She kept close track of her students’ careers and lives and had an uncanny ability to remember what seemed like all of them, almost as if she had a Rolodex in her brain.

“Her memory of students and her interest in where they are and what they are doing — I’ve never seen anything like it,” recalls John Egan (j’86), a freelance writer and editor. “She has been so committed to this journalism school. It’s like when Bremner retired and when Calder Pickett retired, it’s like how are things going to go on without them?”

Shaw’s connection with students continued long after they walked down the hill. As ACEJMC director, Shaw would find her students everywhere in her frequent travels all over the world.

“Throughout my career, as she traveled the world for work, she always looked me up to chat,” Carl said.“In Mexico City, we would meet near my office, and she would give me advice as a young reporter and then manager. She watched me get married and have two children. In addition to being a mentor, she also became a close family friend.”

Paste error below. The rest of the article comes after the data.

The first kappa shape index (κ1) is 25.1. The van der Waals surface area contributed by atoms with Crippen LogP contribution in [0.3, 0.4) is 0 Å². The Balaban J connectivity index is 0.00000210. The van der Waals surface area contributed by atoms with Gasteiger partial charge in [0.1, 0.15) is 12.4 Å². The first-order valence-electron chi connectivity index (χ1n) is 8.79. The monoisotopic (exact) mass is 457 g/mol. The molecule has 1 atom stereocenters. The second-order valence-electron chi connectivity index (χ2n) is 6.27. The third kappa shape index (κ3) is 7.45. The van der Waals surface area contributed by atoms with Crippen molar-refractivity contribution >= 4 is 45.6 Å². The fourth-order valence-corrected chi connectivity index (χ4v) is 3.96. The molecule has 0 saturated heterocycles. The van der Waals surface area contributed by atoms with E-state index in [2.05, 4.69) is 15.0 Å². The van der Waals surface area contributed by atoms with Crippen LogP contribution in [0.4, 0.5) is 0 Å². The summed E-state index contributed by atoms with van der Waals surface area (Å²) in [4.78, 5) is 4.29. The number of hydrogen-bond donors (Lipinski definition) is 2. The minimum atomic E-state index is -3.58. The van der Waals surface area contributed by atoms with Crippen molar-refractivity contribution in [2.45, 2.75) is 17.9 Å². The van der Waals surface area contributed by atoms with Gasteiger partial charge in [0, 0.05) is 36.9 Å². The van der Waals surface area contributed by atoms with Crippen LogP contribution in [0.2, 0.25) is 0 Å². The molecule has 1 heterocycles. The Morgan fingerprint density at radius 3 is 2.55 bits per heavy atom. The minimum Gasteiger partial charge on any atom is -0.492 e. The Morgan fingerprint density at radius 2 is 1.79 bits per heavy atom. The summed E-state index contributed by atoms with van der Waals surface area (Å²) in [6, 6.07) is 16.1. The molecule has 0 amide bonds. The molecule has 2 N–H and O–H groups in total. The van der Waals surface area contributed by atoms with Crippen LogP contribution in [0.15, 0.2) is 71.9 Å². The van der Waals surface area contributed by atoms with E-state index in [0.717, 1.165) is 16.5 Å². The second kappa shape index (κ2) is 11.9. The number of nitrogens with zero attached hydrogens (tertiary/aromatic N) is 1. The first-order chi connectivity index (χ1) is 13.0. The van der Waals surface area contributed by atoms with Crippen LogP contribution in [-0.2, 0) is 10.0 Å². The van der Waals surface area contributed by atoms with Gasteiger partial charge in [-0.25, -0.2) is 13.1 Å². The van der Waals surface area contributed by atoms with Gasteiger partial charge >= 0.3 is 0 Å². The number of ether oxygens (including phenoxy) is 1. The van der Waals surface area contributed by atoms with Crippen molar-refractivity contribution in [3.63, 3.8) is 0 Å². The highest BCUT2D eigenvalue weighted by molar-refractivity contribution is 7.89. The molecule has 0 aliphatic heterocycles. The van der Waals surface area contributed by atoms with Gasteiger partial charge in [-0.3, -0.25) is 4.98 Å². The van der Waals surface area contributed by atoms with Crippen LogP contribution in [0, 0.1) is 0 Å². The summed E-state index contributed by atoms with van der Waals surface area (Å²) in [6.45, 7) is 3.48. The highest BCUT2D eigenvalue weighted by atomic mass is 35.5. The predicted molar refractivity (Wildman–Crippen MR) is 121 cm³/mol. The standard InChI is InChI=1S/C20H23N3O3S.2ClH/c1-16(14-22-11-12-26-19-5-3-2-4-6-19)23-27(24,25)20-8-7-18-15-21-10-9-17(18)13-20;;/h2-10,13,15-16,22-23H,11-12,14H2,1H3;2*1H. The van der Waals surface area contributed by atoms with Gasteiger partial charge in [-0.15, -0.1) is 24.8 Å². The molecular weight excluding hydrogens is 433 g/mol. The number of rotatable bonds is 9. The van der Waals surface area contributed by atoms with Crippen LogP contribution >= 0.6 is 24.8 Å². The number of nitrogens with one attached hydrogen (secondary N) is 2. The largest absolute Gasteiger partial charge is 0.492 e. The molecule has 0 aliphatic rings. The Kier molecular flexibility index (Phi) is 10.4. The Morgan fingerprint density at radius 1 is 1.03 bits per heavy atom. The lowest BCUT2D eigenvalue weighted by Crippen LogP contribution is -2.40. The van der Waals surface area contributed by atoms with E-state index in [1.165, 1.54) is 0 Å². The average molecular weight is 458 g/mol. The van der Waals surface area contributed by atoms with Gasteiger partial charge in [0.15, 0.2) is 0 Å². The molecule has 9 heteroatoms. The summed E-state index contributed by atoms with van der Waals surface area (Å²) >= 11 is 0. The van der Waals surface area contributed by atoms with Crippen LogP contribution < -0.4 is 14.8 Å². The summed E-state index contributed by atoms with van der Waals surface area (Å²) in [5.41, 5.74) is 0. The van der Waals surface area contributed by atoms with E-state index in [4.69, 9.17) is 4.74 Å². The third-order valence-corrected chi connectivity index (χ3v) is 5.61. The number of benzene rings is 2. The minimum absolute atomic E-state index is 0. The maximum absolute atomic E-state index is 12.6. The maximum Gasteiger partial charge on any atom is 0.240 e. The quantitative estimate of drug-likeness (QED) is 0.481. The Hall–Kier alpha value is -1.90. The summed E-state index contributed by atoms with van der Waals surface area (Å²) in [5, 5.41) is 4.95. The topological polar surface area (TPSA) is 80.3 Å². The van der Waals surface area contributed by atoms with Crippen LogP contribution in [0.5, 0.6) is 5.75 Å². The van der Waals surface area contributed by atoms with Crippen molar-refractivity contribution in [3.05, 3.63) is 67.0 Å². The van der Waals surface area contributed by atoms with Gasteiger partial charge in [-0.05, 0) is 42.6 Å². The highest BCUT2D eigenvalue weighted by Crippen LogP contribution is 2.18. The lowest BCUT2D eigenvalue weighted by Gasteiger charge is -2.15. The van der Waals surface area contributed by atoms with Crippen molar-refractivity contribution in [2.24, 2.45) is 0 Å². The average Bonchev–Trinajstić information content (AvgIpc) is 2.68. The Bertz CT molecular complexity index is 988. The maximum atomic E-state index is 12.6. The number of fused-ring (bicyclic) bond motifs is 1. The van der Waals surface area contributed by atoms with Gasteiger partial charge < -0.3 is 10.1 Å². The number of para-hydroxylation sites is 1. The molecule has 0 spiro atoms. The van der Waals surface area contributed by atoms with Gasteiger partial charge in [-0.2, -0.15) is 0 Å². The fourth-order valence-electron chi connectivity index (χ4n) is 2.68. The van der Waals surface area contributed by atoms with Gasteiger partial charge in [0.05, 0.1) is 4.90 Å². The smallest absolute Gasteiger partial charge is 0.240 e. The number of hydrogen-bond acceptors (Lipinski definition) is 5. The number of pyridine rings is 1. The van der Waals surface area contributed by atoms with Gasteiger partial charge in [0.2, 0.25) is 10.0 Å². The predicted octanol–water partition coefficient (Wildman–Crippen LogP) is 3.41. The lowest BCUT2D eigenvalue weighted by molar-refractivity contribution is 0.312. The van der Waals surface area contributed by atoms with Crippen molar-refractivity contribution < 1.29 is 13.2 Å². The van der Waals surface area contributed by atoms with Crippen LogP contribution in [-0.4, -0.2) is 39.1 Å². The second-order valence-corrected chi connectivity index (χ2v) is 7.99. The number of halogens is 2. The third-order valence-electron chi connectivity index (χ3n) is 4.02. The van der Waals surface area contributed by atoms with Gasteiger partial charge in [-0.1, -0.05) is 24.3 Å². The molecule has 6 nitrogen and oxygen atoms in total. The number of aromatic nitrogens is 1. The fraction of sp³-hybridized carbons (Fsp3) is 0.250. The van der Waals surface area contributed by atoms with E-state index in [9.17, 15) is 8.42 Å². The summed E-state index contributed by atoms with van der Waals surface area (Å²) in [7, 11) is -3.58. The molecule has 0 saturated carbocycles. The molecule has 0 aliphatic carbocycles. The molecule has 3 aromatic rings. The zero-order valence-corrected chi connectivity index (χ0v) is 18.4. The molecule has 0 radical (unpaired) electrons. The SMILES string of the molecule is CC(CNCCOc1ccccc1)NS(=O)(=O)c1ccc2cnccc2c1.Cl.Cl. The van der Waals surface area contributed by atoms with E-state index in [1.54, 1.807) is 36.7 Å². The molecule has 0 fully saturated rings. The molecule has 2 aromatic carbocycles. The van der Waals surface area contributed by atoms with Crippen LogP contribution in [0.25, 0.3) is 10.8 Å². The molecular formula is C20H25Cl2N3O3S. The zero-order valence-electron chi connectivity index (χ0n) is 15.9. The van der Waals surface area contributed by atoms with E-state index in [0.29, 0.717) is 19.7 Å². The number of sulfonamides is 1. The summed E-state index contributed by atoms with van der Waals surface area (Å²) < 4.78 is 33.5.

After she started as ACEJMC director in 1986, Shaw had to stop teaching because her new position required her to travel so much. When she took the job, there were no international journalism programs accredited, but now there are eight. Even though she stopped teaching classes, she was still advising students up until she cleaned out her office last spring, helping them get internships and jobs.

Her role at the ACEJMC made her an experienced world traveler, jetting off to all parts of the globe dozens of times a year. She never minded long flights to Dubai or China, so she still travels frequently in retirement. She volunteers on several boards and has more time to devote to those pursuits. She said she “plans to go where I want to go, when I want to go, and that’s probably what I’ll do.”

Students and alumni lament that her retirement is an enormous loss for the J-School.

“Susanne Shaw has shaped so many journalists who have come out of the William Allen White School of Journalism,” Nelson said, “and so we are all better for having known Susanne Shaw.”

– Julie Adam